RBA says risks to housing markets have increased

RBA says risks to housing markets have increased
RBA says risks to housing markets have increased

Risks to household balance sheets and housing markets have generally increased, the RBA's Financial Stability Review has noted.

In Sydney and Melbourne, housing prices are rising at a rapid pace and auction clearance rates are at high levels.

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RBA says risks to housing markets have increased

At the same time, there continue to be concerns about an oversupply of apartments in pockets of Melbourne and in parts of Brisbane, where apartment prices have declined in recent months, rental growth has been soft and the vacancy rate has trended higher.

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RBA says risks to housing markets have increased

In Western Australia and other regions with large exposures to the mining sector, overall housing market conditions remain weak.

Investor credit has also risen noticeably over the past six months, with investor demand particularly strong in Sydney and Melbourne.

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RBA says risks to housing markets have increased

Overall household indebtedness has increased while income growth has remained weak.

Some types of higher-risk mortgage lending, such as IO loans, also remain prevalent and have increased of late.

APRA has recently taken measures to contain new IO lending.

The risks associated with strong investor credit growth and increased household indebtedness are primarily macroeconomic in nature rather than direct risks to the stability of financial institutions.

Some evidence suggests that investor housing debt has historically performed better than owner-occupier housing debt in Australia, though this has not been tested in a severe downturn.

Rather, the concern is that investors are likely to contribute to the amplification of the cycles in borrowing and housing prices, generating additional risks to the future health of the economy.

Periods of rapidly rising prices can create the expectation of further price rises, drawing more households into the market, increasing the willingness to pay more for a given property, and leading to an overall increase in household indebtedness.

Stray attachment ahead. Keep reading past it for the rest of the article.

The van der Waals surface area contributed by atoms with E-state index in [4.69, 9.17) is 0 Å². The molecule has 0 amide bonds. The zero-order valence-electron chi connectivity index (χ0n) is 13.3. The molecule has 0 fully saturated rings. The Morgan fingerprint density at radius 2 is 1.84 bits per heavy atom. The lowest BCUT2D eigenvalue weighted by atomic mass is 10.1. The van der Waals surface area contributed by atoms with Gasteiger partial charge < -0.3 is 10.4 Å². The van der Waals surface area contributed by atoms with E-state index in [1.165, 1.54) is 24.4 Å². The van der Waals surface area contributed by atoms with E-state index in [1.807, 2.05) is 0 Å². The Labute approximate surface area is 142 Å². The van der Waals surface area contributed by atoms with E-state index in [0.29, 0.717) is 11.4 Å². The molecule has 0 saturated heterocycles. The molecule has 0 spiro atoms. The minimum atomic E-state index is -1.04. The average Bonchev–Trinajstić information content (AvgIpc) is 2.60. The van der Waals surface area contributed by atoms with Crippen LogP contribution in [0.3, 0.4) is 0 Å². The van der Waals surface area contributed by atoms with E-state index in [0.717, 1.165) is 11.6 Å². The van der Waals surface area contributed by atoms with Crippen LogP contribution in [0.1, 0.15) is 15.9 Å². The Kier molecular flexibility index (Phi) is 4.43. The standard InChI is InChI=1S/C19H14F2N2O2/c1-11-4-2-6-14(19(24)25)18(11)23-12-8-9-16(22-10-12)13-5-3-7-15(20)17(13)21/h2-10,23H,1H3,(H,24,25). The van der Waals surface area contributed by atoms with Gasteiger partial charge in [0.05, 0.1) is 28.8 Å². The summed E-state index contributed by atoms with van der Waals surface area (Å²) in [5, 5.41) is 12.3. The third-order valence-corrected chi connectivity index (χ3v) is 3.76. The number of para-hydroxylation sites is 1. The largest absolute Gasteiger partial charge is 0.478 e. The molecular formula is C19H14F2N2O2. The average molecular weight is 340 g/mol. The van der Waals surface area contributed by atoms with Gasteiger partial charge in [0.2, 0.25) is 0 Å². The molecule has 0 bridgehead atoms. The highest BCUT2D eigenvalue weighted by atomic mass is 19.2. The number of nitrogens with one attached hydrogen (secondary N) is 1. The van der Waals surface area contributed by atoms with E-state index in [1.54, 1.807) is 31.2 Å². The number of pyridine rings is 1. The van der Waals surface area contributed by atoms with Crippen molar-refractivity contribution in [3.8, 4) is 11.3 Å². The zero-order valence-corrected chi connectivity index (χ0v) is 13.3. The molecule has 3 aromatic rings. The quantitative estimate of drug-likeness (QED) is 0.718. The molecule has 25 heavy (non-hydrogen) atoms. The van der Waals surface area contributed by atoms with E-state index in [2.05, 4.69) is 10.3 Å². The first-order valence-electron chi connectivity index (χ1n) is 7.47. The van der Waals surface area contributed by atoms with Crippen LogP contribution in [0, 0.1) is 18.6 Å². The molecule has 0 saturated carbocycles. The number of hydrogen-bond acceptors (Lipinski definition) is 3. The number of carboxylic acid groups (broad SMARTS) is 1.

While it is not possible to know what level of overall household indebtedness is sustainable, a highly indebted household sector is likely to be more sensitive to declines in income and wealth and may respond by reducing consumption sharply.

A further risk during periods of strong price growth is that it may be accompanied by an increase in construction that could result in a future overhang of supply for some types of properties or in some locations.

In this environment, as well as amplifying the upswing for such properties, any subsequent downswing is likely to be larger and more likely to see prices and rents fall if the vacancy rate rises.

This poses risks to the whole housing market and household sector, not just to the recent investors.

Prudent mortgage lending standards help to offset these risks. Over the past six months, lenders have further tightened lending terms, in part to keep investor credit growth within the 10% benchmark set by APRA at the end of 2014.

Recent non-price measures introduced by banks include tighter serviceability and maximum LVR restrictions on new residential projects or postcodes considered to be riskier.

Overall, the share of new lending with LVRs greater than 90% has fallen.

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RBA says risks to housing markets have increased

The price of mortgage finance has increased of late, and loan pricing is becoming more granular.

For example, the major banks’ advertised margin between investor and owner-occupier lending rates has risen to around 50–60 basis points after narrowing during 2016.

All of the major banks will have introduced higher IO pricing by April, resulting in an average IO premium of 18 basis points for owner-occupier loans and 15 basis points for investor loans.

Regulators continue to scrutinise lender compliance with broader regulatory expectations.

ASIC’s 2015 review of IO home loans uncovered a range of weak practices that led to a subsequent tightening of industry standards.

ASIC recently lodged a case with the Federal Court alleging contraventions of the National Consumer Credit Protection Act 2009 by one lender over a three-year period to early 2015.

In March 2017, ASIC completed a review of the mortgage broker market, which outlined conflicts of interest and other unsound practices such as lax assessment of consumer expenses and a propensity to direct consumers towards some higher-risk types of loans.

ASIC’s review recommended improvements to commission payment models, greater disclosure requirements for brokers, and improved governance and oversight of brokers by lenders and aggregators.

APRA and ASIC have also recently announced a range of measures that are designed to strengthen mortgage lending practices.

Tags: 
Sydney Housing Market

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